Shortly after President Obama wrapped up a town hall-style appearance before a crowd of 1,200 at the University of Maryland on Friday, White House deputy press secretary Josh Earnest huddled with a more select audience in the basement of Ritchie Coliseum.
These folks weren’t reporters — not in the traditional sense, anyway — but they could potentially be helpful in spreading the president’s agenda to a wide audience. The group was made up of influential D.C., Maryland and Virginia users of Twitter, and the Obama press team was hosting a “tweetup” to answer their questions about the White House’s use of social media.
Much was made of Team Obama’s deft use of e-mail, YouTube and other social media during his historic 2008 campaign. Now, with his rivals for 2012 wise to the same strategies, Obama’s White House aides are trying to stay a click or two ahead.
On July 6, Obama held a Twitter town hall, answering questions posed to him on the social media network from the East Room of the White House. Aides said the “tweetup” meeting on Friday was the first of a series of events aimed at staying connected to the top “tweeters” across the country.
“It’s something we take very seriously,” Earnest told the group. “Obviously, these are the kinds of things people are interested in. A lot of people get their news from influential people on Twitter.”
The group at Ritchie Coliseum had been carefully selected by the White House’s Office of Digital Strategy after it put out a call for interested participants through the White House’s official Twitter account, said Kori Schulman, the office’s deputy director of digital content.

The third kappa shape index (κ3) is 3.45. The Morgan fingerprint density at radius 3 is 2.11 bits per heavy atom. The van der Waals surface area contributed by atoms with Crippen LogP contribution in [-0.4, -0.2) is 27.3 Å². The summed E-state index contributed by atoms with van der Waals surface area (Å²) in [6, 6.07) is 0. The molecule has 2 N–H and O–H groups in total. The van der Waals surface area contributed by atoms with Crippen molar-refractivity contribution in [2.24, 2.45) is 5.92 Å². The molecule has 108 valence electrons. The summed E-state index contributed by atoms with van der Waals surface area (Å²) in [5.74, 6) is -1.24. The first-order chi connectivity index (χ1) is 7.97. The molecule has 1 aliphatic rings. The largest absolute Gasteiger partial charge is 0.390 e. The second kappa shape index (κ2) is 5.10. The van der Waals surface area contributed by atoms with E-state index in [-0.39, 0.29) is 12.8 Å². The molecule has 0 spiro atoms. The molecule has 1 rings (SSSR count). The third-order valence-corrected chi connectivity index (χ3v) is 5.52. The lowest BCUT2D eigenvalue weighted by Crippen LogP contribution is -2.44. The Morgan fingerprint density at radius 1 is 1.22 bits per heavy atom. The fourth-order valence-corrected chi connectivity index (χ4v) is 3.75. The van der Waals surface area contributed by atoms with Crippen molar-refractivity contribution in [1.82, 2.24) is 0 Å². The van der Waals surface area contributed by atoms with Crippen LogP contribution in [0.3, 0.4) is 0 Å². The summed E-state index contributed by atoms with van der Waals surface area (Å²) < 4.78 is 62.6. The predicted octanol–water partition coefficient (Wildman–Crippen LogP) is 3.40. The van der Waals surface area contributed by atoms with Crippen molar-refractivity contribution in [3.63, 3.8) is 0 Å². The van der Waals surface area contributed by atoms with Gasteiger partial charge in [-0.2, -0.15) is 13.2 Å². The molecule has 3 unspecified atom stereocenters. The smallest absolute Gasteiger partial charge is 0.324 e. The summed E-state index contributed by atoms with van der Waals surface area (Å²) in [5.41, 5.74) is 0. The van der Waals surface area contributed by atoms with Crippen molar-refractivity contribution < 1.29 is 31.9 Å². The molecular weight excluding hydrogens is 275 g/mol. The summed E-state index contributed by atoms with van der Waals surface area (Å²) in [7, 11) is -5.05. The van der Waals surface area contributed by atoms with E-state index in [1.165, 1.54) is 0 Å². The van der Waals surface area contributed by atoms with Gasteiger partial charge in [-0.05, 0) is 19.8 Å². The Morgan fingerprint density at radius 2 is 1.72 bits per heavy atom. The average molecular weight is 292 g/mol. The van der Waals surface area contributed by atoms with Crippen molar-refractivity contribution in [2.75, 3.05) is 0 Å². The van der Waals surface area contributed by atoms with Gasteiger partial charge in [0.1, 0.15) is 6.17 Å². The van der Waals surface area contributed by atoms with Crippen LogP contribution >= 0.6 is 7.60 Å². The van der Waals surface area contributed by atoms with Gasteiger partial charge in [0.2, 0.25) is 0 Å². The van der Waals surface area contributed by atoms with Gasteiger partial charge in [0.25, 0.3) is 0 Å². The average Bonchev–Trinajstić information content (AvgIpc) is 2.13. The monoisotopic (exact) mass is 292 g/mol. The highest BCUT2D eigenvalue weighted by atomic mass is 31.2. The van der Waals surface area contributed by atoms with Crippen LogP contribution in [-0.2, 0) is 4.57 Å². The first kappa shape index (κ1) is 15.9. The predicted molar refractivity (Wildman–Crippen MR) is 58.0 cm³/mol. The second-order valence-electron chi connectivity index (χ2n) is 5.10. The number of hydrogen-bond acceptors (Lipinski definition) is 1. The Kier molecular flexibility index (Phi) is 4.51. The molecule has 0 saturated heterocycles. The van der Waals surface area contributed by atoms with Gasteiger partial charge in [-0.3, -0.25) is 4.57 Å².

While Obama answered questions from the audience during Friday’s traditional town hall format, the Twitter group was asked by the White House to tweet their impressions and experiences throughout the event — from picking up their special credentials to their reactions to what Obama was saying. The White House encouraged them to add the Twitter tag #whtweetup, so other Twitter users could follow along with the play-by-play.
“Finally made it to the #WHTweetup. Seats almost filled. I have a good seat, considering I got here more than an hour after doors opened,” wrote an invited Twitter user named Tanya Hutchins.
Alex Howard, whose Twitter name is “@digiphile”, wrote: “Deputy WH press sec told me the president uses his iPad regularly. Unsure if POTUS ever reads any @WhiteHouse @Facebook comments. #WHtweetup”
Even Maryland Gov. Martin O’Malley got into the game: “Just arrived at the #UMD townhall. Looking forward to talking about our nation’s most pressing priority--jobs. #whtweetup @whitehouse”
During the discussion with Earnest, the Twitter users pressed him on how the White House measured its influence on the social media networks — were aides just trying to build the largest number of followers (@BarackObama has more than 9.2 million and @whitehouse has more than 2.2 million) and get the most messages “re-tweeted” by other users? Or were there other factors the White House considered?
“It’s not just quantitative,” Earnest said. “We want to have a robust conversation and dialogue.”
When someone asked if Obama reads tweets about himself, Schulman jumped in to say her office does. Earnest noted that Obama reads 10 letters or e-mails from among the thousand that are sent to his office each day.
“But is he on the social networks reading comments at all,” pressed Howard, who has more than 87,000 followers on Twitter, “since writing letters is something most people under 30 do not do?”
“I don’t know if he checks the White House Facebook page or not,” Earnest confessed.
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